W3C home > Mailing lists > Public > w3c-translators@w3.org > October to December 2007

Re: translation Circus

From: Charles McCathieNevile <chaals@opera.com>
Date: Mon, 31 Dec 2007 17:29:19 +0100
To: "gareth edison" <gareth.edison@googlemail.com>, w3c-translators@w3.org
Message-ID: <op.t37j25ibwxe0ny@widsith.local>

On Fri, 28 Dec 2007 13:17:23 +0100, gareth edison  
<gareth.edison@googlemail.com> wrote:

> Good evening everyone here at w3c translations,
> As a long time supporter of the W3C project I would like to voice my  
> opinion...

Which is a fine thing...

> What was supposed to be a good idea is turning into a fiasco of link  
> hungry webmasters posing as translators who are translating documents
> no one really wants or needs.

It is questionable whether nobody wants or needs the documents - having  
worked with professionals in a wide variety of languages I tend to think  
that even a bad translation is as useful aa someone badly interpreting a  
document becaus they don't undertand the original. After all, it is easier  
to correct a document whose existence you know of than to correct a  
misunderstanding in the mind of someone you never meet even virtually, and  
with whom you share no common language.

It is pretty clear that people are doing this for linking karma. So long  
as they notify their translations, and accept that these can be checked  
for quality by anyone who wants to and is able to explain what's wrong, I  
would prefer to have the translations and pay link karma as a quid pro quo  
than not to have the translations.

> I fail to grasp the importancy of translating documents into languages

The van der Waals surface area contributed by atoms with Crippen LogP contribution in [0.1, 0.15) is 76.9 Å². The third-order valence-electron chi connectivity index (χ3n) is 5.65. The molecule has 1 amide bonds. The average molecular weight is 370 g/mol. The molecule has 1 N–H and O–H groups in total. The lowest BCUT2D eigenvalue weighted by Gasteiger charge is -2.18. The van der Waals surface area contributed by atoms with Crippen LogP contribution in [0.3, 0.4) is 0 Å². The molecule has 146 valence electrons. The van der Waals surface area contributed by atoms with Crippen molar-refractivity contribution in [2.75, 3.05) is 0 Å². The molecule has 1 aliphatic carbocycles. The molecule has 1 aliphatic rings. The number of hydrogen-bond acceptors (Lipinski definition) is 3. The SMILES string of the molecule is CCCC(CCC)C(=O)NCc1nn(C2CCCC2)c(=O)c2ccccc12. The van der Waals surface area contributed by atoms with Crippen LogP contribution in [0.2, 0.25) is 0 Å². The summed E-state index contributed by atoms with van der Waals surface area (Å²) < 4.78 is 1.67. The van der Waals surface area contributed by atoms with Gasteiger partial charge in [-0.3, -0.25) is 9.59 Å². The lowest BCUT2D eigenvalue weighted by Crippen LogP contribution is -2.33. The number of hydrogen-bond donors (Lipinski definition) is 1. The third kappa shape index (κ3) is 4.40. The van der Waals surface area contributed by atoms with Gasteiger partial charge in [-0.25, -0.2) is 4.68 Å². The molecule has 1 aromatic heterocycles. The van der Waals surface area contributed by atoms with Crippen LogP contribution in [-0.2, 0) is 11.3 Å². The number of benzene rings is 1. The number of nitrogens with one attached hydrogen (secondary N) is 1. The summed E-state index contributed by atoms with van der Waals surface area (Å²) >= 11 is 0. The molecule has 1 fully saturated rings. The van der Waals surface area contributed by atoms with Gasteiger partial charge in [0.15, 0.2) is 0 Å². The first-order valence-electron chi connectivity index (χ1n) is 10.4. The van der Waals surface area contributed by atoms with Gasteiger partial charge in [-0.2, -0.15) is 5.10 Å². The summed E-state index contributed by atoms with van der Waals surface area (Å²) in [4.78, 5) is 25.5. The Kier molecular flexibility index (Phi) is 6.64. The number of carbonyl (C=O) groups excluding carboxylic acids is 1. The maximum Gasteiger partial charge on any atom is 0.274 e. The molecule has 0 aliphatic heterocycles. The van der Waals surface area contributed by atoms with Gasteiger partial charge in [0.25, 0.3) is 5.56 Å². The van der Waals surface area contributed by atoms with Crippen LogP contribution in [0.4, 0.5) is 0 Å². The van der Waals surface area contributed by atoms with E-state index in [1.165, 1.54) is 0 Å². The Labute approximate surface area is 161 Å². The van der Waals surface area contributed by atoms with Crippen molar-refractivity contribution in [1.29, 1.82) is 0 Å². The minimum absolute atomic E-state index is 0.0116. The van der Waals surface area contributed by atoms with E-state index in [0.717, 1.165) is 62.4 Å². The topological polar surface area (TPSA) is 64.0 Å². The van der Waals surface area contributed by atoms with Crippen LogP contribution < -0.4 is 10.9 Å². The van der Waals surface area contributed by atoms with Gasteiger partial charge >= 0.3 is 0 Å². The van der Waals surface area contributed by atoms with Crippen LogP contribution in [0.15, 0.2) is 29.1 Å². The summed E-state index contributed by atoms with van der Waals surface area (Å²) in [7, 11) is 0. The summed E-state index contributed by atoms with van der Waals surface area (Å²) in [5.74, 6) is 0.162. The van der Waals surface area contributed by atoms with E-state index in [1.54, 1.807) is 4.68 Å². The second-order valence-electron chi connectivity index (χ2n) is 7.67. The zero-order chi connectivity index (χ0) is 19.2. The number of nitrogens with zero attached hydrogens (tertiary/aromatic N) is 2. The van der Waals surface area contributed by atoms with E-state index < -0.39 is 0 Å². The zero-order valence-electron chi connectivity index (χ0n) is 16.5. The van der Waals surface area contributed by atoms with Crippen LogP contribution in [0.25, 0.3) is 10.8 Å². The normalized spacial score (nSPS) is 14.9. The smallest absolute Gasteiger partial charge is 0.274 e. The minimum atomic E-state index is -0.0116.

> like Turmen, Uzbek, Azerbajan, Kazakh, Belarussian, Ukrainian, Estonian,
> Latvian, Tatar, Georgian or even Armenian.

Well, if you happen to speak such a language, which quite a lot of people  
do, then it is helpful to find documents in that language.

I have had the opposite problem. There is an excellent accesibility  
testing tool called Hera. Open source, multilingual, wonderful and all,  
But the developer happens not to speak much english. (He did do a  
good-quality translation of a major W3C specification to a top-5 world  
language some time ago, by getting help with parts he didn't understand  
clearly). In order to allow a community whose languages include english,  
spanish, french, portuguese, danish, romanian and a few others but who  
have *no* common language, we accept translations based on other  
translations. It's not perfect, but it means that we get better quality  
localisation than having none at all. (We also encourage the entire  
translation community to verify and cross-check and propose changes even  
to the original text where there is a clearer way of expressing it).

> Imagine Indian webmasters translating these documents into some of the 50
> different dialects of Tamil or Sanskrit

I work for a company that does imagine that, and tries to find competent  
people to do so, ecause it turns out that it is useful to real people in  
the real world.

> My question is, where will W3c draw the line?
> The Turkish translation below is just one of the results of people
> translating documents into languages they are not familiar with.
> This document was clearly translated into Turkish from a Russian  
> translation which is spoiling the high standard of work required by